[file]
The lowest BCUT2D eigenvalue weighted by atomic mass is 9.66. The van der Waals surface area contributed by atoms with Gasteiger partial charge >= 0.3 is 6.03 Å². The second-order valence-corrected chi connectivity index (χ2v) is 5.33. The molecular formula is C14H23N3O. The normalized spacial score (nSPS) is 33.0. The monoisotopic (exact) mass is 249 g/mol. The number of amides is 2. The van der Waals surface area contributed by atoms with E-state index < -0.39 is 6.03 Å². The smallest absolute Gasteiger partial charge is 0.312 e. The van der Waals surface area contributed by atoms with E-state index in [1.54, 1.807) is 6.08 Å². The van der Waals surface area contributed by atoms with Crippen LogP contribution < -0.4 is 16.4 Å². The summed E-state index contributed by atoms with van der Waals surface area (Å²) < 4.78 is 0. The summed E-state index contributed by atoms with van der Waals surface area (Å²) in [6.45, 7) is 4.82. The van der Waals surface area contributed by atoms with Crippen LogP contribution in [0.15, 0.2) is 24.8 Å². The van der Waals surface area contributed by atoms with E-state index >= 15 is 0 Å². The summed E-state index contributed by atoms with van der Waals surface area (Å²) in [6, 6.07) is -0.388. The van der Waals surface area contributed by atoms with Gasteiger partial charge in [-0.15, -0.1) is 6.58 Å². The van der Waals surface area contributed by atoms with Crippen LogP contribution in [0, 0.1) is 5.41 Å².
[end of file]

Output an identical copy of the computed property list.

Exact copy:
The lowest BCUT2D eigenvalue weighted by atomic mass is 9.66. The van der Waals surface area contributed by atoms with Gasteiger partial charge >= 0.3 is 6.03 Å². The second-order valence-corrected chi connectivity index (χ2v) is 5.33. The molecular formula is C14H23N3O. The normalized spacial score (nSPS) is 33.0. The monoisotopic (exact) mass is 249 g/mol. The number of amides is 2. The van der Waals surface area contributed by atoms with E-state index < -0.39 is 6.03 Å². The smallest absolute Gasteiger partial charge is 0.312 e. The van der Waals surface area contributed by atoms with E-state index in [1.54, 1.807) is 6.08 Å². The van der Waals surface area contributed by atoms with Crippen LogP contribution < -0.4 is 16.4 Å². The summed E-state index contributed by atoms with van der Waals surface area (Å²) < 4.78 is 0. The summed E-state index contributed by atoms with van der Waals surface area (Å²) in [6.45, 7) is 4.82. The van der Waals surface area contributed by atoms with Crippen LogP contribution in [0.15, 0.2) is 24.8 Å². The van der Waals surface area contributed by atoms with E-state index >= 15 is 0 Å². The summed E-state index contributed by atoms with van der Waals surface area (Å²) in [6, 6.07) is -0.388. The van der Waals surface area contributed by atoms with Gasteiger partial charge in [-0.15, -0.1) is 6.58 Å². The van der Waals surface area contributed by atoms with Crippen LogP contribution in [0, 0.1) is 5.41 Å².